Detecting Nanoscale Perturbations Using New Forms of Optical Microscopy
Center for Advanced Study
Levis Faculty Center--Music Room (208)
919 W. Illinois, Urbana
In this talk, Professor Goddard will discuss several new forms of optical microscopy that his group developed this past year. Their goal was to recover tiny nanoscale features using a conventional microscope. This problem is challenging because of the low signal to noise ratio for such features. In the first method, they introduced the regularized pseudo-phase and used it to measure nanoscale defects, minute amounts of tilt in patterned samples, and severely noise-polluted nanostructure profiles in optical images and to study the dynamics of droplet condensation using environmental scanning electron microscopy. In the second method, they built upon electrodynamic principles (mechanical work and force) of the light-matter interaction and applied it to sense sub-10 nm wide perturbations. In the third method, they applied machine learning on simulated ellipsometry spectra and successfully extracted multiple critical dimensions with sub-1 nm accuracy from experimental spectra. In the fourth method, they introduced the concepts of electromagnetic canyons and non-resonance amplification using nanowires and applied these concepts to directly view individual perturbations (25-nm radius = λ/31) in a nanoscale volume.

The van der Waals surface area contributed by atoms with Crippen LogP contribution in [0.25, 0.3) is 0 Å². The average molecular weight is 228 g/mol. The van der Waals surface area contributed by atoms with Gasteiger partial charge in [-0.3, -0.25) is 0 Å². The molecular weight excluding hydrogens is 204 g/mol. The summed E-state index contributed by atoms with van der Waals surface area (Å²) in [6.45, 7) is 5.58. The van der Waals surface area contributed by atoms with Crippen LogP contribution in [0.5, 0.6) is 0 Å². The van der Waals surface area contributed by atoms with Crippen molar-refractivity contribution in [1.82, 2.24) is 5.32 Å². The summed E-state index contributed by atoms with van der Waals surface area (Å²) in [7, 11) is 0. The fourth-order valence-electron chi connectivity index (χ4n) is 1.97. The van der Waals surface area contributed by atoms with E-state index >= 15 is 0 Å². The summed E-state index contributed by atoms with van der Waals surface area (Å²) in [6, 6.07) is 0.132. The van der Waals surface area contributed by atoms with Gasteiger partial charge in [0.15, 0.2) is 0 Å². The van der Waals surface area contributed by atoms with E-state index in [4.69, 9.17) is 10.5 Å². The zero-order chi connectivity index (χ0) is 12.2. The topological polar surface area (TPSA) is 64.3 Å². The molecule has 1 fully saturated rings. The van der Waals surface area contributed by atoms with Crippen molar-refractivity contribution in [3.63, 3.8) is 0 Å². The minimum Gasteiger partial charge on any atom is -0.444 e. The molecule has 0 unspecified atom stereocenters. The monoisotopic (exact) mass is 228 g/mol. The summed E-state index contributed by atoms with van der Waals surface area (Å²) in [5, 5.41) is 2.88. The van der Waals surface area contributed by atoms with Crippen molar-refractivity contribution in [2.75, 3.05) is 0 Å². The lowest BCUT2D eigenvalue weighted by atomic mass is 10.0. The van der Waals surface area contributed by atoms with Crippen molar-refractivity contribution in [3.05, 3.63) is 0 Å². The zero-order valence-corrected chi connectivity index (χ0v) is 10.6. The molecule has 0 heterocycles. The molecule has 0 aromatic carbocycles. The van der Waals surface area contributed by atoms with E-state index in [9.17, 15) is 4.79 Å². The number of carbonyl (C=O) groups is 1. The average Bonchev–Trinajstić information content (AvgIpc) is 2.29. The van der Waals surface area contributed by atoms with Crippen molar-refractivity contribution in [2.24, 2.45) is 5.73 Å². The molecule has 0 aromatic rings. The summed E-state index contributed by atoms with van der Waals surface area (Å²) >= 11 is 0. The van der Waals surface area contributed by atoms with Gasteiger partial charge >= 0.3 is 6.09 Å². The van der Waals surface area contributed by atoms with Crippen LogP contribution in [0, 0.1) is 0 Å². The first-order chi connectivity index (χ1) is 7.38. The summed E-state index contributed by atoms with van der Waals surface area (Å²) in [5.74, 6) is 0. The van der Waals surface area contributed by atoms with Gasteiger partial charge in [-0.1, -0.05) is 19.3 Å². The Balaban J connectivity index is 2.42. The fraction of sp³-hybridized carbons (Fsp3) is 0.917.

Department of Electrical & Computer Engineering, Associate 2018-19